Vienna’s Repair and Service Centrum’s founder Sepp Eisenriegler with their vast stock of used parts. Picture © Foto Stickler
Serialisation limits opportunities
However, the use of aftermarket and used parts might soon come to an end, as product manufacturers are increasingly using a technique called parts pairing to restrict the use of non-original as well as recovered original parts. This means that the product refuses to operate normally, or even at all, if it detects the presence of a part – ‘original’ or not – that was not installed at the factory. Parts pairing is already used in a wide variety of products ranging from smartphones, computers and game consoles over coffee machines and blenders to tractors and other machinery, and it may soon spill over to just about any product that has any electronic components.
What’s the solution?
The spare parts price problem could be solved with regulations, through competition, or both. If we’re serious about repairing products instead of chucking them out, manufacturers should simply be required to offer spare parts at reasonable prices. The current proposal on common rules promoting the repair of goods offers a unique chance to create an obligation for fair prices for all spare parts. If on the other hand we are counting on competition to really drive spare parts prices down, we need transparency on the prices charged by brand owners as well as a level playing field for the use of new original parts, aftermarket parts and used parts. This requires a complete ban on anti-repair practices such as parts pairing and parts bundling. Ideally, we need all of this… In short, we need a Universal Right to Repair.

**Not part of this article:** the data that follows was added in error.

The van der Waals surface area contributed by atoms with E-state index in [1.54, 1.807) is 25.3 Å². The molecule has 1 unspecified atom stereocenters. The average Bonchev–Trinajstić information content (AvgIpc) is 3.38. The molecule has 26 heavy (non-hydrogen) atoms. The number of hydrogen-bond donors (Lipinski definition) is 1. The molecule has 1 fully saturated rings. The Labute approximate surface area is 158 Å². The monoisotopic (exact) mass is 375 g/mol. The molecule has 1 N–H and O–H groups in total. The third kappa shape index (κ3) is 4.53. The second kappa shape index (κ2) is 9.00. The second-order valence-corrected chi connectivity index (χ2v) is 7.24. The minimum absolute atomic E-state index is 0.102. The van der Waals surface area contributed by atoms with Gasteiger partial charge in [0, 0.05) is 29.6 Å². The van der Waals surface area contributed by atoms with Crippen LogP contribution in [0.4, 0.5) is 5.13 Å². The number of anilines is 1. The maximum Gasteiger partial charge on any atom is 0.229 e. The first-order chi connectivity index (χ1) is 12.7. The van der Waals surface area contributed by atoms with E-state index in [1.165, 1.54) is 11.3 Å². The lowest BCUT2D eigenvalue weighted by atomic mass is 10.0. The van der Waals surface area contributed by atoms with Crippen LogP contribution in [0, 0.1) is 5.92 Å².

(1) The recently published Batteries Regulation does require spare batteries to be made available with a reasonable and non-discriminatory price, if only from February 2027 onwards and without defining what reasonable and non-discriminatory precisely mean.
(2) All prices mentioned are inc. VAT unless mentioned otherwise. The prices referenced were accurate and the links were valid at the time of publication; however if you read this at a later point in time, you may find that some of the prices have changed or that some of the links no longer work.